POPE’S MESSAGE | At audience, pope leads prayers for migrants, trafficking victims

Paul Haring | Catholic News Service
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VATICAN CITY — Marking the feast of St. Josephine Bakhita, a former slave, Pope Francis urged Christians to help victims of human trafficking and migrants, especially the Rohingya people being chased from Myanmar.

For the Catholic Church, St. Bakhita's feast day, Feb. 8, is a day of prayer for victims of trafficking.

Pope Francis asked government officials around the world to "decisively combat this plague" of human trafficking, paying particular attention to trafficking in children. "Every effort must be made to eradicate this shameful and intolerable crime."

Describing St. Bakhita as a "young woman who was enslaved in Africa, exploited, humiliated," Pope Francis said she never gave up hope and, finally, she was able to migrate to Europe.

Holding up a booklet with a photograph of the Sudanese saint, who died in Italy in 1947, the pope told her story. In Europe, he said, "she heard the call of the Lord and became a nun," joining the Canossian Daughters of Charity.

"Let us pray to St. Josephine Bakhita for all migrants and refugees who are exploited and suffer so much," he said.

"And speaking of migrants who are exploited and chased away, I want to pray with you today in a special way for our Rohingya brothers and sisters," the pope continued. "These people, thrown out of Myanmar, move from one place to another because no one wants them."

Pope Francis told the estimated 7,000 people at his audience that the Rohingya, who are Muslim, "are good people. They are our brothers and sisters. They have been suffering for years. They have been tortured, killed, just because they want to keep their traditions and their Muslim faith."

In a report released Feb. 3, the U.N. High Commissioner for Human Rights said since October, there had been escalating violence against the Rohingya in Myanmar. The report cited eyewitness reports of mass gang-rape, killings — including of babies and young children — beatings, disappearances and other serious human rights violations by the country's security forces.

In his main audience talk, Pope Francis continued to discuss the characteristics of Christian hope, which should be both tender and strong enough to support those who suffer and despair.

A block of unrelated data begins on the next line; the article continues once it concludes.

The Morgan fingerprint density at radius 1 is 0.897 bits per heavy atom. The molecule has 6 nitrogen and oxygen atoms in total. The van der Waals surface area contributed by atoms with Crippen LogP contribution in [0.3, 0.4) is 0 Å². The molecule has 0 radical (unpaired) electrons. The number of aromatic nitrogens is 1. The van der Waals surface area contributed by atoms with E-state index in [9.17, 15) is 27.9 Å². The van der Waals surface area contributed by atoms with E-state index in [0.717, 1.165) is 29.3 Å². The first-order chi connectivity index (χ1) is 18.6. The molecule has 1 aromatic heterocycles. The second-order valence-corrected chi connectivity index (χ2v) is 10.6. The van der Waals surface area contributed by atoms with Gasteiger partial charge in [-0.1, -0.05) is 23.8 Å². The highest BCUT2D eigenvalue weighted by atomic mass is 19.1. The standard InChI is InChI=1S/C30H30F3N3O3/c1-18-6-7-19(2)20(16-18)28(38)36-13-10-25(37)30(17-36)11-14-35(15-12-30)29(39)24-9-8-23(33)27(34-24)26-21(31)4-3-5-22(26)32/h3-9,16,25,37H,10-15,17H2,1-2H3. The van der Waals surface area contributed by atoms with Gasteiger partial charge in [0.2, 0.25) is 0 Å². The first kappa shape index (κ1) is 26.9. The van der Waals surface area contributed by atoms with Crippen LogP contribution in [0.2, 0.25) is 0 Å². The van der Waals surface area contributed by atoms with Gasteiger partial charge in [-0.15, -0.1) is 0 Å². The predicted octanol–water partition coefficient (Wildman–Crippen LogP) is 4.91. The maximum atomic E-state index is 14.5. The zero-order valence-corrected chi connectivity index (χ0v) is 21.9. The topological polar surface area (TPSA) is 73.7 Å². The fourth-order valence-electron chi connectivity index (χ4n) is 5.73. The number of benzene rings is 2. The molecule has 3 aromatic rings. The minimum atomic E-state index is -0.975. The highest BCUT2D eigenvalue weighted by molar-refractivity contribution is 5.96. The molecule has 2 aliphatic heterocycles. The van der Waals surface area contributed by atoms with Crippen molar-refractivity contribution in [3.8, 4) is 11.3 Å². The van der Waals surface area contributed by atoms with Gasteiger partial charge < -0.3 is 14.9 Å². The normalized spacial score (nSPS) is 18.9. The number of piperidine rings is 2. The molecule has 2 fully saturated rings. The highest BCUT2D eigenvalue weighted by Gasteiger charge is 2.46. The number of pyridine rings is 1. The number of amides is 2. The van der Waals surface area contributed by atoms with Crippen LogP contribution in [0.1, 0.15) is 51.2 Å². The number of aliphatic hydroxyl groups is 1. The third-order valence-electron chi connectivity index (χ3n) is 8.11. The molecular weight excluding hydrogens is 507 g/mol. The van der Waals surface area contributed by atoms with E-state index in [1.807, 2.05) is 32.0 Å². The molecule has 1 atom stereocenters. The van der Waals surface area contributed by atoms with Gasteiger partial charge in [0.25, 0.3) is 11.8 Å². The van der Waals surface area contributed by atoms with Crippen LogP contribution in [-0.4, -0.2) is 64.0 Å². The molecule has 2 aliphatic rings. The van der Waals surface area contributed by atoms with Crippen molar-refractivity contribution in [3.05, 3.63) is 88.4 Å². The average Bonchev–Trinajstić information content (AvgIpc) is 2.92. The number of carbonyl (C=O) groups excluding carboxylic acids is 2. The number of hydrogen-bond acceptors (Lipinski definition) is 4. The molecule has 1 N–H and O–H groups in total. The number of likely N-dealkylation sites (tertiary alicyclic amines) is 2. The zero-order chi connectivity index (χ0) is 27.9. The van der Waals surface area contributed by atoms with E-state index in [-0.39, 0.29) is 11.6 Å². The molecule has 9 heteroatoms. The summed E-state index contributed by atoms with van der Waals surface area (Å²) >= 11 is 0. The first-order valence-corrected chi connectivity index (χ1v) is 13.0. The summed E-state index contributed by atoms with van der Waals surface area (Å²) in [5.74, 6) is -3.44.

The Gospel does not call Christians to pity the suffering, but to have compassion, which means suffering with them, listening, encouraging and helping, the pope said.

The Gospel calls us "not to build walls, but bridges, not to repay evil with evil, but to defeat evil with goodness (and) offense with forgiveness, to live in peace with all," he said. "This is the Church. And this is what Christian hope accomplishes when it takes on the strong and, at the same time, tender features of love." 

Economy of communion offers second chances, promotes sharing

VATICAN CITY — A truly Christian approach to running a business would be modeled after the father in the Gospel story of the prodigal son by giving jobs and a second chance to those who have made mistakes, Pope Francis said.

A business plan inspired by "communion," he said, "is not blocked by the meritocracy invoked by the older son and by many who, in the name of merit, reject mercy."

Meeting Feb. 4 with hundreds of people involved in the "economy of communion" project of the Focolare Movement, Pope Francis said their business model of promoting co-responsibility, sharing profits and creating jobs can be the leaven needed to promote an economic model where "the rich know how to share their riches and the poor are called blessed."

Like the father in the Gospel story, he said, "an entrepreneur of communion is called to do everything possible so that even those who make a mistake and leave his house can hope for a job and a dignified income and not find themselves eating with the pigs," like the younger son.

Even before requiring a sharing of money, an economic and business model more in line with the Gospel requires business leaders and workers to share their time and their talent, the pope said. "Capitalism knows philanthropy, not communion. It simply means giving a part of your profits, but without embracing and touching the people who are receiving those 'crumbs.'"

"In the logic of the Gospel," he said, "if one does not give everything, one does not give enough."

One cannot be a Christian if one worships idols, Pope Francis said, and "one of the most powerful idols is money."

— Cindy Wooden, Catholic News Service 

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